02/07/2016 3:42 PM IST | Updated 18/07/2016 8:59 PM IST

Why Can't We Hear People Declaring 'Aami Dhaka' Following Bangladesh Terror Attack?

Bangladeshi security personnel cordon off the area after a group of gunmen attacked a restaurant popular with foreigners in a diplomatic zone of the Bangladeshi capital Dhaka, Bangladesh, Friday, July 1, 2016. A group of gunmen attacked the Holey Artisan Bakery in Dhaka's Gulshan area, taking hostages and exchanging gunfire with security forces, according to a restaurant staff member and local media reports. (AP Photo)

Why not Je Suis Dhaka? Or to be more culturally accurate Aami Dhaka?

The attacks claimed by Islamic State in a restaurant in the capital of Bangladesh have become yet another grisly milestone in that country's cavalcade of horrors — gay activists, Hindu priests, atheist bloggers, publishers, and now restaurant patrons.

Yet precisely because it is such a cavalcade of horrors, happening with deadly and deadening regularity, it will not evoke a Je Suis moment. The Eiffel Tower will probably not be lit up in the colours of Bangladesh. And Facebook will not offer us an Aami Dhaka filter for our profile pictures. It might allow users to mark themselves safe but that's about it. There is a pecking order of tragedy.

Perhaps it's just as well.

The Je Suis slogan, once a stirring call for a moment of coming together in protest and solidarity, is well-meaning but has a long lost its meaning.

We can argue about whether the Eiffel Tower is illuminated or not but that sheds no light on why the bombing or massacre happened.

It's become just another pro forma way to react. Or not. It's more a cookie cutter response than a thoughtful gesture. It has led to no greater equity when it comes to empathy. Some tragedies matter more than others and no prizes for guessing which ones. It is no longer a trigger for solidarity but for hypocrisy alert. Is a gay bar in Orlando more worthy of international mourning than an airport in Istanbul? It just makes us even more acutely aware of which tragedies count for more – colour coding them as it were.

The fact that we even have to debate this shows how ridiculous it has all become, how far removed from the actual horror. Je Suis has been turned into a fashion accessory, the AIDS red ribbon for these troubled times, and it's a fashion accessory that is definitely not one size fits all. Dhaka is not Istanbul is not Paris.

There are reasons for why one tragedy gets a Je Suis moment and another does not and many of them very sound reasons. It's a rare occurrence in Paris. It's more like daily news in Syria. And it has happened with clockwork regularity in Bangladesh.

The world at large has greater cultural connection to Paris or London or New York than to Dhaka. But as the victims at the Istanbul airport blast showed, this was a cosmopolitan city, where many cultures criss-crossed. Among the victims were not just Turks but citizens of Saudi Arabia, China, Uzbekistan, Ukraine to name just a few. The majority, however, were Muslims and The New York Times says "If the bombings are confirmed to be the work of the Islamic State, it will show once again that the group, which portrays itself as defending Islam and fighting Western powers, kills far more Muslims than non-Muslims on the battlefields of Iraq and Syria or in terrorist attacks in the region." Many will point to that fact to say that is the reason why the world at large will not say Je Suis Istanbul whether in French or Turkish.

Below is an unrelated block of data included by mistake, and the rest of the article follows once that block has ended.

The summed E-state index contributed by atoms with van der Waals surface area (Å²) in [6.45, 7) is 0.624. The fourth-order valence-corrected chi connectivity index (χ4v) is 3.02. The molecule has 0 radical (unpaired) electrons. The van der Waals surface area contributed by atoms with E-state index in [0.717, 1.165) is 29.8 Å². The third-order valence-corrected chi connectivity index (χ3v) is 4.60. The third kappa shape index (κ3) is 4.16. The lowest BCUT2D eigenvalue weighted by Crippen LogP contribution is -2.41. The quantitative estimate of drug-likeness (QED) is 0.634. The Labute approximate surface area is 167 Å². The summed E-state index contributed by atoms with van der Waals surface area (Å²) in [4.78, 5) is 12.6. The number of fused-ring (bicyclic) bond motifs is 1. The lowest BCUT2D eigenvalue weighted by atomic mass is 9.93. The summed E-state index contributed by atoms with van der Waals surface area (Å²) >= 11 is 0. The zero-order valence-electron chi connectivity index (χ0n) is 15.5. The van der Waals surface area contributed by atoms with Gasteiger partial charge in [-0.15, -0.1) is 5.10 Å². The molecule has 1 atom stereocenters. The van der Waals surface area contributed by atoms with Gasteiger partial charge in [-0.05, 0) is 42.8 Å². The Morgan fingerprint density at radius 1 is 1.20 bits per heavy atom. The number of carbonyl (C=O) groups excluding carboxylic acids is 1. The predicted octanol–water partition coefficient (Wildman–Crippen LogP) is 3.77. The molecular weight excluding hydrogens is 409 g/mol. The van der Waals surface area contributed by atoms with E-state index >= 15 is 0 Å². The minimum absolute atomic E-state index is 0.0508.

Je Suis has been turned into a fashion accessory, the AIDS red ribbon for these troubled times, and it's a fashion accessory that is definitely not one size fits all.

On the other hand perhaps the cosmopolitan nature of Turkey was the reason why at least some landmarks around the world did light up in Turkish colours — Berlin's Brandenburg Gate and Amsterdam's Royal Palace to name two. But will it happen the next time? Did it happen the time before when 30 people were killed in a bombing in Ankara in February or when 37 were killed in another bombing in March?

The point is it really does not matter what happens to the Eiffel tower. After the Charlie Hebdo massacre, 40 world leaders marched the streets of Paris. That was an expression of solidarity which will not be repeated for Lahore or Dhaka or Istanbul, no matter what colours light up the Eiffel Tower. Any gesture, however well-intentioned, loses its impact with repetition and that is exactly what has happened with Je Suis. It's become a trigger of whataboutery for some – what about ? It's become a quick shortcut to blip of solidarity that you don't have to think much about for others.

We can argue about whether the Eiffel Tower is illuminated or not but that sheds no light on why the bombing or massacre happened. Did it happen for the same reason in Orlando as in Dhaka as in Istanbul as in Brussels? Is it really the Islamic State or is it just happy to take "credit" for every act of mayhem? How are the local politics of Bangladesh playing into this narrative versus the local politics of Turkey? What does it mean that despite attack after attack, the government in Bangladesh seems to be more invested in claiming that this is the work of homegrown terrorists as opposed to an international operation like Islamic State as if that should make us all heave a sigh of relief? That stubborn denial in fact helps feed the likes of Donald Trump who want to ride the "Islamic terrorist bogeyman" to the White House. These are the discussions that would be meaningful not debates about changing filters and profile pictures. The hope was that in a more connected world the Je Suis moment would send a powerful message - a united nations of resolve and solidarity.

But it's just become a template to photoshop a tragedy that in effect melds one massacre into another. And the dead whether in Dhaka or Orlando or Istanbul deserve better.

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